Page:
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November 27, 2013

A 100-Year-Old Idea Is New Every Day

Posted by Rohit Kedia (View Profile | View All Posts) at 4:31 AM


How Ford's Assembly Line Has Changed Over 100 Years [Source: http://www.youtube.com/watch?v=cxjZ2VT9lFU]

One hundred years ago this month, the automaker Henry Ford stretched a 150-foot rope down the length of his manufacturing plant, attached it to a winch, and - voila - the moving assembly line was born.

Such an assembly line arose from the basic need to manufacture a product - in Ford's case, automobiles - fast enough to keep up with consumer demand. Up until 1913, the production of a car typically involved a team of skilled machinists who would build the model from the ground up.

The assembly line was innovative because it assigned a single task to each of the workers along the line. The workers repeated their tasks on each car that came down the assembly line. This format meant the worker didn't necessarily have to be a skilled machinist. Because the work often involved simply affixing a part to the body of the car, a worker with fewer skills could be hired.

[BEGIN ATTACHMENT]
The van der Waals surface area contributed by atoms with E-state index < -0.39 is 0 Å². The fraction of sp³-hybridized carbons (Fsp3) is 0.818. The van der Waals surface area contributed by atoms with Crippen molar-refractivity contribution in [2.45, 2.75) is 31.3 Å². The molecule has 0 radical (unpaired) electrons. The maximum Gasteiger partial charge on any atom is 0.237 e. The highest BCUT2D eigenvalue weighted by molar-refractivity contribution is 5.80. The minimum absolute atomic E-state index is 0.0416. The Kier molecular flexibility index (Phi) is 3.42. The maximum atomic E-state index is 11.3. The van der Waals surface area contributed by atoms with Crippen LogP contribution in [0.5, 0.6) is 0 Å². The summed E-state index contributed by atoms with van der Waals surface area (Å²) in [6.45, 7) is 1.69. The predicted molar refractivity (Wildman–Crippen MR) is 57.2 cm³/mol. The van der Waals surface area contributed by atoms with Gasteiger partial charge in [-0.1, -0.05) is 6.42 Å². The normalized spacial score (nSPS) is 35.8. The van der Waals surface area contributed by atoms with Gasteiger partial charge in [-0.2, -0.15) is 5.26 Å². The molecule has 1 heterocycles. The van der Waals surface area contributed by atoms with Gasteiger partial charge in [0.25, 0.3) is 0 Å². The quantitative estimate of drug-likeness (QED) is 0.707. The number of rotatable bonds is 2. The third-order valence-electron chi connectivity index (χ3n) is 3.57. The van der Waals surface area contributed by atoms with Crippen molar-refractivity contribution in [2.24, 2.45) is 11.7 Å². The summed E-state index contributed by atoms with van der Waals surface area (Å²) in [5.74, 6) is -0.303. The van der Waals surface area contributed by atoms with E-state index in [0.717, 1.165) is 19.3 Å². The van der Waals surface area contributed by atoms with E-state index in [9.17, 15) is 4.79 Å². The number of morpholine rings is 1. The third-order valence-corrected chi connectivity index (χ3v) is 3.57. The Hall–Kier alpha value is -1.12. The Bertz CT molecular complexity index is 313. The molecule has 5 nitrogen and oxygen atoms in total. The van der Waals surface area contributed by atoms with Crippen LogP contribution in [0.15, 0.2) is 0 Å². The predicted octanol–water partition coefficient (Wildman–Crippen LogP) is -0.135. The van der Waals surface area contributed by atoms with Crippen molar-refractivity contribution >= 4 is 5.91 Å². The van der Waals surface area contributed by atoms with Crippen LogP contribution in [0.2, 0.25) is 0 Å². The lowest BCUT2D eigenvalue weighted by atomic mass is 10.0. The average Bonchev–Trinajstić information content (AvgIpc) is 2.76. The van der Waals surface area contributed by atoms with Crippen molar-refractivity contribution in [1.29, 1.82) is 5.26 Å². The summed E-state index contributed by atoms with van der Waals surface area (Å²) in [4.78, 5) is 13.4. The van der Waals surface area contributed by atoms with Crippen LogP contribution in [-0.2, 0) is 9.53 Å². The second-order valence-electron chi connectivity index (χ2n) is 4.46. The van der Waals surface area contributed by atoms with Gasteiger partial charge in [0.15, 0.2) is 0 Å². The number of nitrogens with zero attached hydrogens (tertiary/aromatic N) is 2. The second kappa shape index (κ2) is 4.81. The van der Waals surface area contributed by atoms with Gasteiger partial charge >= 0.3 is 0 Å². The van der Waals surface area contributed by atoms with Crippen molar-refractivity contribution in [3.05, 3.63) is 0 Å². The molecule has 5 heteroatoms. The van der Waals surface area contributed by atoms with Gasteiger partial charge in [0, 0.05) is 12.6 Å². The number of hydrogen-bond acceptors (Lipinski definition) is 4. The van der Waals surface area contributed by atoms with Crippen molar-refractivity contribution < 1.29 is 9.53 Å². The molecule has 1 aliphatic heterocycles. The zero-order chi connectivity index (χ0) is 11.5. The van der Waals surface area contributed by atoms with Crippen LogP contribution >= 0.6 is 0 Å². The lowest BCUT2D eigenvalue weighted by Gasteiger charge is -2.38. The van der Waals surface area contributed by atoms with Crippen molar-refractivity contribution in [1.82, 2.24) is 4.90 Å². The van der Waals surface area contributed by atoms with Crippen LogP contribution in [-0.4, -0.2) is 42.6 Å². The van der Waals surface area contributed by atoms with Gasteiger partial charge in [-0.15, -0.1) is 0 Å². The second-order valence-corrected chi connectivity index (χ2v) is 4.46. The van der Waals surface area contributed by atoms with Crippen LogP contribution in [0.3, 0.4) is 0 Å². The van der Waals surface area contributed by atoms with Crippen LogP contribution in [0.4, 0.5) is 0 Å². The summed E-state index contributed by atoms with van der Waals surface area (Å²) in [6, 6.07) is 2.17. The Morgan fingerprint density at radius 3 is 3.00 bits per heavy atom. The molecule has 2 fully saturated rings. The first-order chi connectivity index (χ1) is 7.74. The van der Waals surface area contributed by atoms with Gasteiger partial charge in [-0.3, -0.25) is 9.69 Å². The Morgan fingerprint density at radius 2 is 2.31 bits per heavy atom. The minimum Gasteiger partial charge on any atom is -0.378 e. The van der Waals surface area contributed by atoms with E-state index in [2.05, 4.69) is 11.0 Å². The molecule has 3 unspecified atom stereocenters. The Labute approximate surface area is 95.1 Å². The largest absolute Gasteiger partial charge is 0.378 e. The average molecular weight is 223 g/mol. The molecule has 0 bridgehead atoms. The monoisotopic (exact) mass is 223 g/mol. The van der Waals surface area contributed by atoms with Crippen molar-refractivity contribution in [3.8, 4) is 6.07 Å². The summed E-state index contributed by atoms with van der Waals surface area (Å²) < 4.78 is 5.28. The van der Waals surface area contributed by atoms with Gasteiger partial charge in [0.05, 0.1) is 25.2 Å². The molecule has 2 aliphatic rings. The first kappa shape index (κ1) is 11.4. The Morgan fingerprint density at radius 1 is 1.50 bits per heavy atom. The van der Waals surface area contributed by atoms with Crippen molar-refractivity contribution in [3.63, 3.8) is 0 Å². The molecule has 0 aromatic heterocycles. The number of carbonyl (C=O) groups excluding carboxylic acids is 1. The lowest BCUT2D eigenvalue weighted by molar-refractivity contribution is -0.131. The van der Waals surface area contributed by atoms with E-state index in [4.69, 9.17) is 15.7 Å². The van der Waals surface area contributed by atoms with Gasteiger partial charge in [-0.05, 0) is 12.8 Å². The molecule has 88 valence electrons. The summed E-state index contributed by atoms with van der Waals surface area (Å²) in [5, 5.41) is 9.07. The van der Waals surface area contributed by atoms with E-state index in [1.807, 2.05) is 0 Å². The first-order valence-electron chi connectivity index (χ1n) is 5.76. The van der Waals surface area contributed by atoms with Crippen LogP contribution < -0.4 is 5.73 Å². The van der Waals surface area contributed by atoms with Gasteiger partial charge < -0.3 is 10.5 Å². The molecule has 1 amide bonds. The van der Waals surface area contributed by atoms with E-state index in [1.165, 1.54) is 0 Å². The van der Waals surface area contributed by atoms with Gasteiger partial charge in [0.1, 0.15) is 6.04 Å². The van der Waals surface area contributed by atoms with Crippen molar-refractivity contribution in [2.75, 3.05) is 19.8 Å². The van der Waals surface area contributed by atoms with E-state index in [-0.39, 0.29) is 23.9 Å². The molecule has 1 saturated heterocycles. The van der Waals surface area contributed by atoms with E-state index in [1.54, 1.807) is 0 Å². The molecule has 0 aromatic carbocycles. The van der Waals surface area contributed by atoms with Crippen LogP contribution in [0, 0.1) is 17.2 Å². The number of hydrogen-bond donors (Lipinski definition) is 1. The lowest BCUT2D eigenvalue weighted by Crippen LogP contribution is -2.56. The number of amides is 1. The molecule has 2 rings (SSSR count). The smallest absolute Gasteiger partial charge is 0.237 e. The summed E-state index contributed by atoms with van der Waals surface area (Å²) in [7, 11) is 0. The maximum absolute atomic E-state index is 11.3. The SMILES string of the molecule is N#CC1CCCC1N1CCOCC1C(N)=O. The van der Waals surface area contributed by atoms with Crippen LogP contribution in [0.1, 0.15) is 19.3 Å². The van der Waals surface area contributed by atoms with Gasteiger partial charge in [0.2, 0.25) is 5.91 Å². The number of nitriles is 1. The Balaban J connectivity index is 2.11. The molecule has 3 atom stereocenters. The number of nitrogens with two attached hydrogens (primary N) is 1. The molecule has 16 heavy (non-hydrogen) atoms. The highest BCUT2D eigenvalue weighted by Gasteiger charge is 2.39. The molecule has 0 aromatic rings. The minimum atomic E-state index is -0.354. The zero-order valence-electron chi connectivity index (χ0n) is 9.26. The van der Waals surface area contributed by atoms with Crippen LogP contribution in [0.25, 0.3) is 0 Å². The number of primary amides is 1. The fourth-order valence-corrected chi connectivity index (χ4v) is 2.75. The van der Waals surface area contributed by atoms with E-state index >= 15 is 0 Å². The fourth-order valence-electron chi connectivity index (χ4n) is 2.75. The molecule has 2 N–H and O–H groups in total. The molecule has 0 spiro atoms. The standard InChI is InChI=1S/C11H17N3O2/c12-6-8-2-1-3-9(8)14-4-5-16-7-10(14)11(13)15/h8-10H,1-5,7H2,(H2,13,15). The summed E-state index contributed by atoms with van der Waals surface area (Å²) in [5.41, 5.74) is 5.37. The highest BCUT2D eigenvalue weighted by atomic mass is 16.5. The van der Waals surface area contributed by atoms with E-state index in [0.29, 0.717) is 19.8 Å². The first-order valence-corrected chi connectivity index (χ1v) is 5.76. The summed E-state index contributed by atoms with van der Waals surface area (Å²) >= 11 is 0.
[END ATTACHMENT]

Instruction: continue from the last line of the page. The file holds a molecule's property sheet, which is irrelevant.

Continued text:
In turn, more people could get employment and develop their skills on the job. In just a few weeks, the assembly line reduced the time it took to manufacture an automobile to three hours from 12. So why, you ask, am I dusting off this interesting piece of industrial history? Well, we live in the digital age, when bits and bytes of information can travel around global networks in seconds. Yet the moving assembly line, which is a century old, is nevertheless an innovation in progress.

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April 24, 2013

Driving Innovation

Posted by Rohit Kedia (View Profile | View All Posts) at 10:06 AM

Source: MotorNews: Connected Cars  http://www.youtube.com/watch?v=MFPZacjQR64

Take a stroll around an auto show the next time one's in your city. What you'll find is that some of the most powerful personal computers now come with leather bucket seats. I'm talking about car connectivity. It's the idea that the automobile is yet another way to connect to the world around us via the Internet. Where our lives - digitally, at least - play out on various platforms. Make no mistake: Car telephones have been around for decades. Satellite navigational systems are nothing new. But automotive internet connectivity is entering a new, exciting phase.

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